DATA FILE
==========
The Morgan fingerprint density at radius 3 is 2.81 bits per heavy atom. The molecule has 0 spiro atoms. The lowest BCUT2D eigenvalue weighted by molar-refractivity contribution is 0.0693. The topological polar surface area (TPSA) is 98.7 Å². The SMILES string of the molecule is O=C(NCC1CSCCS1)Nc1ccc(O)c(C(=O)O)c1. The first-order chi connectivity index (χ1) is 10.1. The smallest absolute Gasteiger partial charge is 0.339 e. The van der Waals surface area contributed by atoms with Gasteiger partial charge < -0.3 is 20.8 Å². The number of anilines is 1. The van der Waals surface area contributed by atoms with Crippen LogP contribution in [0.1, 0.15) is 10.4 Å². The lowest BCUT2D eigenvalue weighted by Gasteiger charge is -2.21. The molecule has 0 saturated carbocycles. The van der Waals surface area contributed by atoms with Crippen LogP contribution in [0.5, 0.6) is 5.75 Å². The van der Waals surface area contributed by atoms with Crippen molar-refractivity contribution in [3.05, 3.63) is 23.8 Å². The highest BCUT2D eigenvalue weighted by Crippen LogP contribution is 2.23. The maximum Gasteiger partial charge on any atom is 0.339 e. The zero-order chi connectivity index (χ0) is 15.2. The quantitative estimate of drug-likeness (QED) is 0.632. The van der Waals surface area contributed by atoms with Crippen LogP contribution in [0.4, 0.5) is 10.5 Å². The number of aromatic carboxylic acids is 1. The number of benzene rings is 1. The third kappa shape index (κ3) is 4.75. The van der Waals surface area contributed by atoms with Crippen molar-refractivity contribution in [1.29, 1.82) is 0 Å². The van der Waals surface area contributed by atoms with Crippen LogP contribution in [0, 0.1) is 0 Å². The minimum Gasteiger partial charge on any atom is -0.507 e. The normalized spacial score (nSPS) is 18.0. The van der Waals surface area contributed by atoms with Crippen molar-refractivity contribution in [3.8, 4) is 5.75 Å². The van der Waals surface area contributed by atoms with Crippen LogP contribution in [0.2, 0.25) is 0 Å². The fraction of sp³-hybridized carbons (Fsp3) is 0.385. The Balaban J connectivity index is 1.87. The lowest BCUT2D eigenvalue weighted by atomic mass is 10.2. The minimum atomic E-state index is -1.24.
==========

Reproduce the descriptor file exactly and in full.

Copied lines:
The Morgan fingerprint density at radius 3 is 2.81 bits per heavy atom. The molecule has 0 spiro atoms. The lowest BCUT2D eigenvalue weighted by molar-refractivity contribution is 0.0693. The topological polar surface area (TPSA) is 98.7 Å². The SMILES string of the molecule is O=C(NCC1CSCCS1)Nc1ccc(O)c(C(=O)O)c1. The first-order chi connectivity index (χ1) is 10.1. The smallest absolute Gasteiger partial charge is 0.339 e. The van der Waals surface area contributed by atoms with Gasteiger partial charge < -0.3 is 20.8 Å². The number of anilines is 1. The van der Waals surface area contributed by atoms with Crippen LogP contribution in [0.1, 0.15) is 10.4 Å². The lowest BCUT2D eigenvalue weighted by Gasteiger charge is -2.21. The molecule has 0 saturated carbocycles. The van der Waals surface area contributed by atoms with Crippen LogP contribution in [0.5, 0.6) is 5.75 Å². The van der Waals surface area contributed by atoms with Crippen molar-refractivity contribution in [3.05, 3.63) is 23.8 Å². The highest BCUT2D eigenvalue weighted by Crippen LogP contribution is 2.23. The maximum Gasteiger partial charge on any atom is 0.339 e. The zero-order chi connectivity index (χ0) is 15.2. The quantitative estimate of drug-likeness (QED) is 0.632. The van der Waals surface area contributed by atoms with Crippen LogP contribution in [0.4, 0.5) is 10.5 Å². The number of aromatic carboxylic acids is 1. The number of benzene rings is 1. The third kappa shape index (κ3) is 4.75. The van der Waals surface area contributed by atoms with Crippen molar-refractivity contribution in [1.29, 1.82) is 0 Å². The van der Waals surface area contributed by atoms with Crippen LogP contribution in [0, 0.1) is 0 Å². The minimum Gasteiger partial charge on any atom is -0.507 e. The normalized spacial score (nSPS) is 18.0. The van der Waals surface area contributed by atoms with Crippen molar-refractivity contribution in [3.8, 4) is 5.75 Å². The van der Waals surface area contributed by atoms with Crippen LogP contribution in [0.2, 0.25) is 0 Å². The fraction of sp³-hybridized carbons (Fsp3) is 0.385. The Balaban J connectivity index is 1.87. The lowest BCUT2D eigenvalue weighted by atomic mass is 10.2. The minimum atomic E-state index is -1.24.